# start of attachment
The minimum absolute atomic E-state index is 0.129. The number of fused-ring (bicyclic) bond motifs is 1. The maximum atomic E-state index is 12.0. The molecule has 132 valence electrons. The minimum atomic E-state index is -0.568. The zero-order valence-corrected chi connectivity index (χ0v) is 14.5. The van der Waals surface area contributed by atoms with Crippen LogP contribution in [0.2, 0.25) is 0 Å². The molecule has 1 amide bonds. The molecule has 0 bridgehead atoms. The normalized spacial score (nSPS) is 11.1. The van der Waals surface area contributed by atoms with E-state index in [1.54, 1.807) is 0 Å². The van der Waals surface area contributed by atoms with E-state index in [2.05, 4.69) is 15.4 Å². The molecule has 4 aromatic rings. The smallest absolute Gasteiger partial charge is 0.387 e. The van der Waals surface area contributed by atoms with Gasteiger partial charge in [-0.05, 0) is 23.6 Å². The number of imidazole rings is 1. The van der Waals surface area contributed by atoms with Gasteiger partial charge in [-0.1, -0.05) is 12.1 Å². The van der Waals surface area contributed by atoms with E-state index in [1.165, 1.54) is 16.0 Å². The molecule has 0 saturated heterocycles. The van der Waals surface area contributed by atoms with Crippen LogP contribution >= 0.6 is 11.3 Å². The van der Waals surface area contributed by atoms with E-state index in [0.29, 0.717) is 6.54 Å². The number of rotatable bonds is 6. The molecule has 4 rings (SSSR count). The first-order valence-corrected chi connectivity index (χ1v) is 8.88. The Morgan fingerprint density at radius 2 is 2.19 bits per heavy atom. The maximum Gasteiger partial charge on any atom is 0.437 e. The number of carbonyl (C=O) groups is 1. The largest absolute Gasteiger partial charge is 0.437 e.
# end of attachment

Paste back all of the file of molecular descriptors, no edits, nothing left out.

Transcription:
The minimum absolute atomic E-state index is 0.129. The number of fused-ring (bicyclic) bond motifs is 1. The maximum atomic E-state index is 12.0. The molecule has 132 valence electrons. The minimum atomic E-state index is -0.568. The zero-order valence-corrected chi connectivity index (χ0v) is 14.5. The van der Waals surface area contributed by atoms with Crippen LogP contribution in [0.2, 0.25) is 0 Å². The molecule has 1 amide bonds. The molecule has 0 bridgehead atoms. The normalized spacial score (nSPS) is 11.1. The van der Waals surface area contributed by atoms with E-state index in [1.54, 1.807) is 0 Å². The van der Waals surface area contributed by atoms with E-state index in [2.05, 4.69) is 15.4 Å². The molecule has 4 aromatic rings. The smallest absolute Gasteiger partial charge is 0.387 e. The van der Waals surface area contributed by atoms with Gasteiger partial charge in [-0.05, 0) is 23.6 Å². The number of imidazole rings is 1. The van der Waals surface area contributed by atoms with Gasteiger partial charge in [-0.1, -0.05) is 12.1 Å². The van der Waals surface area contributed by atoms with E-state index in [1.165, 1.54) is 16.0 Å². The molecule has 0 saturated heterocycles. The van der Waals surface area contributed by atoms with Crippen LogP contribution >= 0.6 is 11.3 Å². The van der Waals surface area contributed by atoms with E-state index in [0.29, 0.717) is 6.54 Å². The number of rotatable bonds is 6. The molecule has 4 rings (SSSR count). The first-order valence-corrected chi connectivity index (χ1v) is 8.88. The Morgan fingerprint density at radius 2 is 2.19 bits per heavy atom. The maximum Gasteiger partial charge on any atom is 0.437 e. The number of carbonyl (C=O) groups is 1. The largest absolute Gasteiger partial charge is 0.437 e.